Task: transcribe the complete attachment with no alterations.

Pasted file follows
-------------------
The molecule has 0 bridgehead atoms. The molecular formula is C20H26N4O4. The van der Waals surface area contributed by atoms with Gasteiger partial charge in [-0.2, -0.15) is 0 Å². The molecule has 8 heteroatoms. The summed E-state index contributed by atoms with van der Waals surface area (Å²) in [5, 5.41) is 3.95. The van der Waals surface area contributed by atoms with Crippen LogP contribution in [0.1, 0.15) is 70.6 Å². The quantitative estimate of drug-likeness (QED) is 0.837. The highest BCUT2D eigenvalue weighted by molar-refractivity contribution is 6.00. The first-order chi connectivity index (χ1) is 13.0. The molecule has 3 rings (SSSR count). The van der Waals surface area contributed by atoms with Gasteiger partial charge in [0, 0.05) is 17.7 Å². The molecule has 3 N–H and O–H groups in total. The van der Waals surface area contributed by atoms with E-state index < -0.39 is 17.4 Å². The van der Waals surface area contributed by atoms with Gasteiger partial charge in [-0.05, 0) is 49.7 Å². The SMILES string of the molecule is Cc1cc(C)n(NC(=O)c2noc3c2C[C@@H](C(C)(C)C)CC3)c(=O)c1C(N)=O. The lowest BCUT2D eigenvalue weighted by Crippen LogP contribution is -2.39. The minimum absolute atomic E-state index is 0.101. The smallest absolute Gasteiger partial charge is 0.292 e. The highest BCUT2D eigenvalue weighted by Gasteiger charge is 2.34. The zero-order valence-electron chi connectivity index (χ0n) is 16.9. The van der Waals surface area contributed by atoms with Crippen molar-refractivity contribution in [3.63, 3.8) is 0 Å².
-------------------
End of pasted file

The molecule has 0 bridgehead atoms. The molecular formula is C20H26N4O4. The van der Waals surface area contributed by atoms with Gasteiger partial charge in [-0.2, -0.15) is 0 Å². The molecule has 8 heteroatoms. The summed E-state index contributed by atoms with van der Waals surface area (Å²) in [5, 5.41) is 3.95. The van der Waals surface area contributed by atoms with Crippen LogP contribution in [0.1, 0.15) is 70.6 Å². The quantitative estimate of drug-likeness (QED) is 0.837. The highest BCUT2D eigenvalue weighted by molar-refractivity contribution is 6.00. The first-order chi connectivity index (χ1) is 13.0. The molecule has 3 rings (SSSR count). The van der Waals surface area contributed by atoms with Gasteiger partial charge in [0, 0.05) is 17.7 Å². The molecule has 3 N–H and O–H groups in total. The van der Waals surface area contributed by atoms with E-state index < -0.39 is 17.4 Å². The van der Waals surface area contributed by atoms with Gasteiger partial charge in [-0.05, 0) is 49.7 Å². The SMILES string of the molecule is Cc1cc(C)n(NC(=O)c2noc3c2C[C@@H](C(C)(C)C)CC3)c(=O)c1C(N)=O. The lowest BCUT2D eigenvalue weighted by Crippen LogP contribution is -2.39. The minimum absolute atomic E-state index is 0.101. The smallest absolute Gasteiger partial charge is 0.292 e. The highest BCUT2D eigenvalue weighted by Gasteiger charge is 2.34. The zero-order valence-electron chi connectivity index (χ0n) is 16.9. The van der Waals surface area contributed by atoms with Crippen molar-refractivity contribution in [3.63, 3.8) is 0 Å².